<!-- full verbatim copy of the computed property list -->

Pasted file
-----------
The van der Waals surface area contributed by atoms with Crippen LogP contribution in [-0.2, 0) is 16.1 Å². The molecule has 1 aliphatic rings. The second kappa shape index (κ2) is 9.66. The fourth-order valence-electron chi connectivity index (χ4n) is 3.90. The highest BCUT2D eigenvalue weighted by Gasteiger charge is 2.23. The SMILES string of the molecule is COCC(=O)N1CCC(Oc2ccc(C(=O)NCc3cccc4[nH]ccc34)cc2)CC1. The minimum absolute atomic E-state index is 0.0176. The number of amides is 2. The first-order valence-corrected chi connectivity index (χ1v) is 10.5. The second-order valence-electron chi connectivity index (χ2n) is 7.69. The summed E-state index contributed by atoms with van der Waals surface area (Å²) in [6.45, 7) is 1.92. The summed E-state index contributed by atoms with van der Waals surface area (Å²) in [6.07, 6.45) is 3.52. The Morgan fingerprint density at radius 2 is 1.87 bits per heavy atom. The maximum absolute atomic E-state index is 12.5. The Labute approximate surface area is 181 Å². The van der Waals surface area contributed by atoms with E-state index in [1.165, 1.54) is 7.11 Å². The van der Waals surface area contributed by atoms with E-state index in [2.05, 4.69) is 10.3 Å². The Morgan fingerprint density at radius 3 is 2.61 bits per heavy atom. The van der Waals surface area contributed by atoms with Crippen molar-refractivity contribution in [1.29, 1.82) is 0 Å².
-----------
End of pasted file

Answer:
The van der Waals surface area contributed by atoms with Crippen LogP contribution in [-0.2, 0) is 16.1 Å². The molecule has 1 aliphatic rings. The second kappa shape index (κ2) is 9.66. The fourth-order valence-electron chi connectivity index (χ4n) is 3.90. The highest BCUT2D eigenvalue weighted by Gasteiger charge is 2.23. The SMILES string of the molecule is COCC(=O)N1CCC(Oc2ccc(C(=O)NCc3cccc4[nH]ccc34)cc2)CC1. The minimum absolute atomic E-state index is 0.0176. The number of amides is 2. The first-order valence-corrected chi connectivity index (χ1v) is 10.5. The second-order valence-electron chi connectivity index (χ2n) is 7.69. The summed E-state index contributed by atoms with van der Waals surface area (Å²) in [6.45, 7) is 1.92. The summed E-state index contributed by atoms with van der Waals surface area (Å²) in [6.07, 6.45) is 3.52. The Morgan fingerprint density at radius 2 is 1.87 bits per heavy atom. The maximum absolute atomic E-state index is 12.5. The Labute approximate surface area is 181 Å². The van der Waals surface area contributed by atoms with E-state index in [1.165, 1.54) is 7.11 Å². The van der Waals surface area contributed by atoms with E-state index in [2.05, 4.69) is 10.3 Å². The Morgan fingerprint density at radius 3 is 2.61 bits per heavy atom. The van der Waals surface area contributed by atoms with Crippen molar-refractivity contribution in [1.29, 1.82) is 0 Å².